14. We are the very definition of invasive species. It is the greatest advantage and disadvantage that evolution bestowed upon us.

  15. In other words, it's mostly our fault. Further, the actions we take to then mitigate these bad choices often present the potential to make the situation even worse. For example, the recent systematic release of a viral homographic disease to reduce the number of rabbits in areas where they are invasive that is not only extremely lethal, but highly persistent in many different environments…while sensible in a localized environment if it can be contained to that environment and remains in current form (and of course RNA viruses have NEVER mutated…), we're betting on some pretty big IFs…

  16. A really good example of this is the increasing population of hippos in Columbia . Pablo Escobar brought in hippos from Africa for his private zoo. The hippo population Excel in the tropical climate and are spreading uncontrollably



  18. Zebra mussels were the only animals able to live in Lake Erie after it had become too polluted for native species. In general invasive species take over when ecosystems have already been degraded due to some human activity like overgrazing, pollution or overhunting. Invasive species most of the times fill the gap so created, they are not outcompeting native species. And in most cases nature finds a new balance and in fact biodiversity increases.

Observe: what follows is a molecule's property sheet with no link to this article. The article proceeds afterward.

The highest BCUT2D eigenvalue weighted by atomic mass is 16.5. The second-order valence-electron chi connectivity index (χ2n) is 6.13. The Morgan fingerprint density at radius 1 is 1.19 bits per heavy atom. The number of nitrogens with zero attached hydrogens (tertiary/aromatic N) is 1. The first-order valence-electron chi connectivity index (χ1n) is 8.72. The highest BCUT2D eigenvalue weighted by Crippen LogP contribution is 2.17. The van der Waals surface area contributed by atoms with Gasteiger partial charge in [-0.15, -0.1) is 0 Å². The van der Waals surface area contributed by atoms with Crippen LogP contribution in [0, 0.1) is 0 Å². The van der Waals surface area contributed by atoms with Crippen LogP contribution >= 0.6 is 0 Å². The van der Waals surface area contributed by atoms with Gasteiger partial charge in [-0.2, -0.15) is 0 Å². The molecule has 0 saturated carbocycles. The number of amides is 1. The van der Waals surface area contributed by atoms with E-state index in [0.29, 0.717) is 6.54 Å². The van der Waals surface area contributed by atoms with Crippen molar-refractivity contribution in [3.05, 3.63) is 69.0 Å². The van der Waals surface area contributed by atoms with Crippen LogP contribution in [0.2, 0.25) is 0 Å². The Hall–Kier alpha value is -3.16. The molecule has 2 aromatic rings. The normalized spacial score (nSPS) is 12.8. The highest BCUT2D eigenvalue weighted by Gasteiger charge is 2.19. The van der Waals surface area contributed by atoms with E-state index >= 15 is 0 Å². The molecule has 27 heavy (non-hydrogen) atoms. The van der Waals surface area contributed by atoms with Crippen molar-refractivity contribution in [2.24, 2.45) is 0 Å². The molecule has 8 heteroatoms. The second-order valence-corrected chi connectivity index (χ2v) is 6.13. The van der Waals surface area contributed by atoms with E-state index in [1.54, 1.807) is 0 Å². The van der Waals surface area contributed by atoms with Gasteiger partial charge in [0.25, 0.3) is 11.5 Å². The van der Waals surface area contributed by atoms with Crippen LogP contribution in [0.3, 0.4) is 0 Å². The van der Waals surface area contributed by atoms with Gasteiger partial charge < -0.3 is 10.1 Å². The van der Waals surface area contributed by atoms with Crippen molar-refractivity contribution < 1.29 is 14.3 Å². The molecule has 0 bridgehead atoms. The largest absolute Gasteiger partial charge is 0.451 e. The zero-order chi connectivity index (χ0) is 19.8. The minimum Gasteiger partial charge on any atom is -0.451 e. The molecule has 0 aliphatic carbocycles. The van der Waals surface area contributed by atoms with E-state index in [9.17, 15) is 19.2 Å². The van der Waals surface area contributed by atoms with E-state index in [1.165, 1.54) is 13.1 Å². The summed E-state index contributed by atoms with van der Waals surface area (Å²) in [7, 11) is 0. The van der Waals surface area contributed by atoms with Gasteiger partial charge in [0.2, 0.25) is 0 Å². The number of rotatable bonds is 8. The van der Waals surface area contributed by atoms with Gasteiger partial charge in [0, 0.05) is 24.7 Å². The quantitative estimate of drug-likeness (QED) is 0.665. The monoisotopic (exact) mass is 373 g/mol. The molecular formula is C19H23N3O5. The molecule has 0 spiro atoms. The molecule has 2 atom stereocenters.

19. Half way through the video I thought like we the humans are the most dangerous invasive species. And at the end you said that

  20. Everybody nowadays knows the story of Escobar's hippos. The king of narcos imported many exotic animals from all over the world just for the sake of having them in his mansion. But whereas hippos in Africa grow in a harsh condition that has kept them for overreproducing, in Colombia, where there are no draughts the hippos proliferated and currently are a major problem in the area. Another example of invasive species.

  21. Something people are doing are eating the invasive species in the non native area. Like Lionfish are being eaten a lot in Florida, and other Gulf States.

    People should eat Burmese Pythons IN Florida and Rabbits in Australia